Ferrari enjoyed a return to form in Friday’s second practice session at the Canadian Grand Prix, claiming a 1-2 result with Charles Leclerc leading teammate Sebastian Vettel at the end of the session.

The SF90 chassis, reputed to be the quickest car in a straight line, looked at ease on the high-speed Circuit Gilles Villeneuve layout which played to the car’s strengths. The result will be a welcome confidence boost for the Italian team, ending a run of races where rivals Mercedes-AMG have held sway in Friday practice.

In part perhaps, the result could be attributed to a rare error by championship leader Lewis Hamilton. The Englishman had led teammate Valtteri Bottas at the top of the timesheets in Friday’s opening practice session and the pair were the early pacesetters in FP2. With eight laps under his belt already, Hamilton took too much speed through the Turn 8/9 chicane, running wide onto the kerbs with then threw his F1 W10 into an oversteering slide into the wall.

Hamilton managed to limp his damaged car back to the pits, but with a damaged rear end his session – and the valuable track time that came with it – was over. His fastest time was still good enough to net him sixth-fastest overall, but the loss of mileage will put him on the back foot ahead of qualifying on Saturday.

Bottas finished the session third-fastest, just 0.134 seconds off Leclerc’s ultimate pace, while behind the Finn both McLaren’s Carlos Sainz and Haas’ Kevin Magnussen put in stellar performances to finish the day fourth- and fifth-quickest respectively. Sainz’s fastest lap, which was less than a quarter of a second slower than Bottas’, was particularly impressive.

Completing the top ten were the Racing Point and Renault entries, with both teams enjoying productive sessions that belied their form to-date in 2019. Sergio Pérez continued his solid pace from FP1 to lead the quartet in seventh, while teammate Lance Stroll also managed to unlock some pace that has been largely absent this season by finishing tenth-fastest in the sister RP19.

The Canadian youngster may, however, face a sanction from the FIA Stewards after being reported for moving across Romain Grosjean’s Haas’ in the braking zone on approach to the final chicane, forcing the Frenchman to take evasive action.

The Renaults of Daniel Ricciardo and Nico Hülkenberg both used their upgraded engines – debuted at the Spanish Grand Prix – to increasing effect, clocking plenty of mileage between them to finish eighth and ninth fastest respectively. The pair’s fastest laps were within one second of Leclerc’s best effort.

Two teams that did not set the stopwatches alight were Red Bull Racing and Alfa Romeo, which had their cars mired in the bottom half of the timesheets at the end of the 90-minute session.

Max Verstappen found himself caught out by teammate Pierre Gasly at the final chicane, sliding sideways into the ‘Wall of Champions’ and grazing the right-hand wheels of his RB15. That contact left the Dutch driver confined to the pits so his car could be repaired, while Gasly again appeared to struggle with his car’s handling under braking and suffered several lock-ups.

One team who weren’t able to show their true hand were Red Bull, with Max Verstappen getting spooked by a slow moving Pierre Gasly on his push lap and clouting the Wall of Champions. The Dutchman was subsequently consigned to the garage for much of the session for repairs, while Gasly himself continued to look uncomfortable behind the wheel of the RB15, enduring several lock-ups as he wound up in P12, one place ahead of Verstappen but over a second off the pace.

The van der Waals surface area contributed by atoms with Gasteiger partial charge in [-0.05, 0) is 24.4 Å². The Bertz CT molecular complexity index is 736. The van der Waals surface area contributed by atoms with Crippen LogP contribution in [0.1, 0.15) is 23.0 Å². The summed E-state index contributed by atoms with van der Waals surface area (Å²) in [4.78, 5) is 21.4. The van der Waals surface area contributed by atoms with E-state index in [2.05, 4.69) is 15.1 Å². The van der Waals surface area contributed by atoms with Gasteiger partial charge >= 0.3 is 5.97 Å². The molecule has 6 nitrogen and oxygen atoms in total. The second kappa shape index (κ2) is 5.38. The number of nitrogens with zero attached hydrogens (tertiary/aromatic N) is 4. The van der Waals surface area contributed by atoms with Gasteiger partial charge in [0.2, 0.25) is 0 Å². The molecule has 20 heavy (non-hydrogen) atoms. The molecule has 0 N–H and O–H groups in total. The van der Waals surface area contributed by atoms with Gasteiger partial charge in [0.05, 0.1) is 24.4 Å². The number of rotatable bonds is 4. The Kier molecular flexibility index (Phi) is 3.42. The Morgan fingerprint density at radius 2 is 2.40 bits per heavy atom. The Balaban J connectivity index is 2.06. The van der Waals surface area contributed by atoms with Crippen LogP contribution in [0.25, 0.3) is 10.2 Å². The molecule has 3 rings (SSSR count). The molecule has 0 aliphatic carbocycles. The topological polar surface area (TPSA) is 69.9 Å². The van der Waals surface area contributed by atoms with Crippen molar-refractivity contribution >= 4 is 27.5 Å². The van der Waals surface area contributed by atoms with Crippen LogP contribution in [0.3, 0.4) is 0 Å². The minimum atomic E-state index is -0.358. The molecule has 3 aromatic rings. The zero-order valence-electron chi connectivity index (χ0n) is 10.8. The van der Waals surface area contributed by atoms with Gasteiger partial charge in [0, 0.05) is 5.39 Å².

Having been a solid sixth-fastest in FP1 and despite improving on his best time to the tune of half a second in FP2, Kimi Räikkönen was only sixteenth-fastest in his C38. Teammate Antonio Giovinazzi, who crashed in FP1, only ran late in the session as the Alfa Romeo team opted for a precautionary gearbox change that will likely see the Italian incur a grid penalty after qualifying.

Driver Team / Entry Time Gap Laps
1. Charles Leclerc Scuderia Ferrari SF90 1:12.177 39
2. Sebastian Vettel Scuderia Ferrari SF90 1:12.251 + 0.074 38
3. Valtteri Bottas Mercedes-AMG Motorsport W10 1:12.311 + 0.134 46
4. Carlos Sainz Jr. McLaren F1 Team MCL34 1:12.553 + 0.376 45
5. Kevin Magnussen Haas F1 Team VF-19 1:12.935 + 0.758 41
6. Lewis Hamilton Mercedes-AMG Motorsport W10 1:12.938 + 0.761 8
7. Sergio Pérez Racing Point F1 Team RP19 1:13.003 + 0.826 39
8. Daniel Ricciardo Renault F1 Team RS19 1:13.016 + 0.839 40
9. Nico Hülkenberg Renault F1 Team RS19 1:13.168 + 0.991 42
10. Lance Stroll Racing Point F1 Team RP19 1:13.171 + 0.994 37
11. Lando Norris McLaren F1 Team MCL34 1:13.249 + 1.072 38
12. Pierre Gasly Red Bull Racing RB15 1:13.345 + 1.168 38
13. Max Verstappen Red Bull Racing RB15 1:13.388 + 1.211 22
14. Alexander Albon Scuderia Toro Rosso Honda STR14 1:13.436 + 1.259 45
15. Daniil Kvyat Scuderia Toro Rosso Honda STR14 1:13.521 + 1.344 40
16. Kimi Räikkönen Alfa Romeo Racing C38 1:13.542 + 1.365 41
17. Romain Grosjean Haas F1 Team VF-19 1:13.598 + 1.421 39
18. Antonio Giovinazzi Alfa Romeo Racing C38 1:14.870 + 2.693 16
19. George Russell ROKiT Williams Racing FW42 1:15.036 + 2.859 36
20. Robert Kubica ROKiT Williams Racing FW42 1:15.287 + 3.110 44

Image via Scuderia Ferrari

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Richard Bailey

Founder & Chief Editor at MotorsportM8
Hasn't missed a Grand Prix since 1989. Has a soft spot for Minardi. Tattooed with 35+ Grand Prix circuits.